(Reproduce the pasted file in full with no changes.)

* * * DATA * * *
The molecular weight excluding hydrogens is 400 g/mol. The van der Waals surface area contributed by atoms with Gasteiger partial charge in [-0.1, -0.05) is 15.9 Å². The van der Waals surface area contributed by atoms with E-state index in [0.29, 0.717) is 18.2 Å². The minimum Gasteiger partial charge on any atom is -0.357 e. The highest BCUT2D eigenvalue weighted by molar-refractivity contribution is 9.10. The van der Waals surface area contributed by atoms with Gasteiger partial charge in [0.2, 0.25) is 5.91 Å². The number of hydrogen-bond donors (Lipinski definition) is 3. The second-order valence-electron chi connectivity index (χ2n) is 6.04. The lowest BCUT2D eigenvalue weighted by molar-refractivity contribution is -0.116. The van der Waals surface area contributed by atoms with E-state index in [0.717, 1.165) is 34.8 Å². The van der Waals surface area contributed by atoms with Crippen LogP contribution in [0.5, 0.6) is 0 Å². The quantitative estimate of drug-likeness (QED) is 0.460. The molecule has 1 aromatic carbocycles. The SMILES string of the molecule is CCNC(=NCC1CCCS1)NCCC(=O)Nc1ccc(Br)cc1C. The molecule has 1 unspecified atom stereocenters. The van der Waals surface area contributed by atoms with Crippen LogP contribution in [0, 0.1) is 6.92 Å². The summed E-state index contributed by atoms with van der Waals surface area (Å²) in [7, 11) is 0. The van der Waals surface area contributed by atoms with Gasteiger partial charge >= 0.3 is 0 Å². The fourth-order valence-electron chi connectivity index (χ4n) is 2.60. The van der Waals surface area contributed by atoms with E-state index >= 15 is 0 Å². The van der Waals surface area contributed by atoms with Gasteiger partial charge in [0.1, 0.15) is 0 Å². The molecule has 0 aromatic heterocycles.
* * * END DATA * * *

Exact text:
The molecular weight excluding hydrogens is 400 g/mol. The van der Waals surface area contributed by atoms with Gasteiger partial charge in [-0.1, -0.05) is 15.9 Å². The van der Waals surface area contributed by atoms with E-state index in [0.29, 0.717) is 18.2 Å². The minimum Gasteiger partial charge on any atom is -0.357 e. The highest BCUT2D eigenvalue weighted by molar-refractivity contribution is 9.10. The van der Waals surface area contributed by atoms with Gasteiger partial charge in [0.2, 0.25) is 5.91 Å². The number of hydrogen-bond donors (Lipinski definition) is 3. The second-order valence-electron chi connectivity index (χ2n) is 6.04. The lowest BCUT2D eigenvalue weighted by molar-refractivity contribution is -0.116. The van der Waals surface area contributed by atoms with E-state index in [0.717, 1.165) is 34.8 Å². The van der Waals surface area contributed by atoms with Crippen LogP contribution in [0.5, 0.6) is 0 Å². The quantitative estimate of drug-likeness (QED) is 0.460. The molecule has 1 aromatic carbocycles. The SMILES string of the molecule is CCNC(=NCC1CCCS1)NCCC(=O)Nc1ccc(Br)cc1C. The molecule has 1 unspecified atom stereocenters. The van der Waals surface area contributed by atoms with Crippen LogP contribution in [0, 0.1) is 6.92 Å². The summed E-state index contributed by atoms with van der Waals surface area (Å²) in [7, 11) is 0. The van der Waals surface area contributed by atoms with Gasteiger partial charge >= 0.3 is 0 Å². The fourth-order valence-electron chi connectivity index (χ4n) is 2.60. The van der Waals surface area contributed by atoms with E-state index >= 15 is 0 Å². The van der Waals surface area contributed by atoms with Gasteiger partial charge in [0.1, 0.15) is 0 Å². The molecule has 0 aromatic heterocycles.